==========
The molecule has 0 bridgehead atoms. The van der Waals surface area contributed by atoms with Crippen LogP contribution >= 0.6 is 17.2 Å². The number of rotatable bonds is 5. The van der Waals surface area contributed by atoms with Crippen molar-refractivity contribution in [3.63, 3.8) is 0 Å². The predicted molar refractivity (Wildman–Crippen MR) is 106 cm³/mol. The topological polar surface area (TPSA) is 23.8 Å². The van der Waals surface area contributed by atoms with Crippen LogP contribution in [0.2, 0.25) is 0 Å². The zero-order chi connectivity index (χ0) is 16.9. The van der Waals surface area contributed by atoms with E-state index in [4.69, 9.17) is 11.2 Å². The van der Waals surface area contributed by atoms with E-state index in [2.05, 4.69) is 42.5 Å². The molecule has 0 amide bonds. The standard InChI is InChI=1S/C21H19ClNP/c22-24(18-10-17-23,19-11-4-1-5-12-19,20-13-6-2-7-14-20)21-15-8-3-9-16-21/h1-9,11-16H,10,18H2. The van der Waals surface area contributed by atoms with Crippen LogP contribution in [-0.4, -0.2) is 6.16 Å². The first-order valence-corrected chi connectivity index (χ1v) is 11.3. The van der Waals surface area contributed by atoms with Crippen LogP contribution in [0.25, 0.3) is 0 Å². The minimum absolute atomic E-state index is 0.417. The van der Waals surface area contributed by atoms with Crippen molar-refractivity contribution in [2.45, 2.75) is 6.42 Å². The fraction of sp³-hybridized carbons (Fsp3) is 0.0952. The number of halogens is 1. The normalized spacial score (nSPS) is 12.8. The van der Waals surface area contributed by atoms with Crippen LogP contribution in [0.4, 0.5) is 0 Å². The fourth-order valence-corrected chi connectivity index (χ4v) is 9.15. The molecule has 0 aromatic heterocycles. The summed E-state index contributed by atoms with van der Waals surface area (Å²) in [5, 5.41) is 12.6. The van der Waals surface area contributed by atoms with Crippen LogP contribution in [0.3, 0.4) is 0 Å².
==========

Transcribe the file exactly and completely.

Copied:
The molecule has 0 bridgehead atoms. The van der Waals surface area contributed by atoms with Crippen LogP contribution >= 0.6 is 17.2 Å². The number of rotatable bonds is 5. The van der Waals surface area contributed by atoms with Crippen molar-refractivity contribution in [3.63, 3.8) is 0 Å². The predicted molar refractivity (Wildman–Crippen MR) is 106 cm³/mol. The topological polar surface area (TPSA) is 23.8 Å². The van der Waals surface area contributed by atoms with Crippen LogP contribution in [0.2, 0.25) is 0 Å². The zero-order chi connectivity index (χ0) is 16.9. The van der Waals surface area contributed by atoms with E-state index in [4.69, 9.17) is 11.2 Å². The van der Waals surface area contributed by atoms with E-state index in [2.05, 4.69) is 42.5 Å². The molecule has 0 amide bonds. The standard InChI is InChI=1S/C21H19ClNP/c22-24(18-10-17-23,19-11-4-1-5-12-19,20-13-6-2-7-14-20)21-15-8-3-9-16-21/h1-9,11-16H,10,18H2. The van der Waals surface area contributed by atoms with Crippen LogP contribution in [-0.4, -0.2) is 6.16 Å². The first-order valence-corrected chi connectivity index (χ1v) is 11.3. The van der Waals surface area contributed by atoms with Crippen LogP contribution in [0.25, 0.3) is 0 Å². The minimum absolute atomic E-state index is 0.417. The van der Waals surface area contributed by atoms with Crippen molar-refractivity contribution in [2.45, 2.75) is 6.42 Å². The fraction of sp³-hybridized carbons (Fsp3) is 0.0952. The number of halogens is 1. The normalized spacial score (nSPS) is 12.8. The van der Waals surface area contributed by atoms with Crippen LogP contribution in [0.4, 0.5) is 0 Å². The fourth-order valence-corrected chi connectivity index (χ4v) is 9.15. The molecule has 0 aromatic heterocycles. The summed E-state index contributed by atoms with van der Waals surface area (Å²) in [5, 5.41) is 12.6. The van der Waals surface area contributed by atoms with Crippen LogP contribution in [0.3, 0.4) is 0 Å².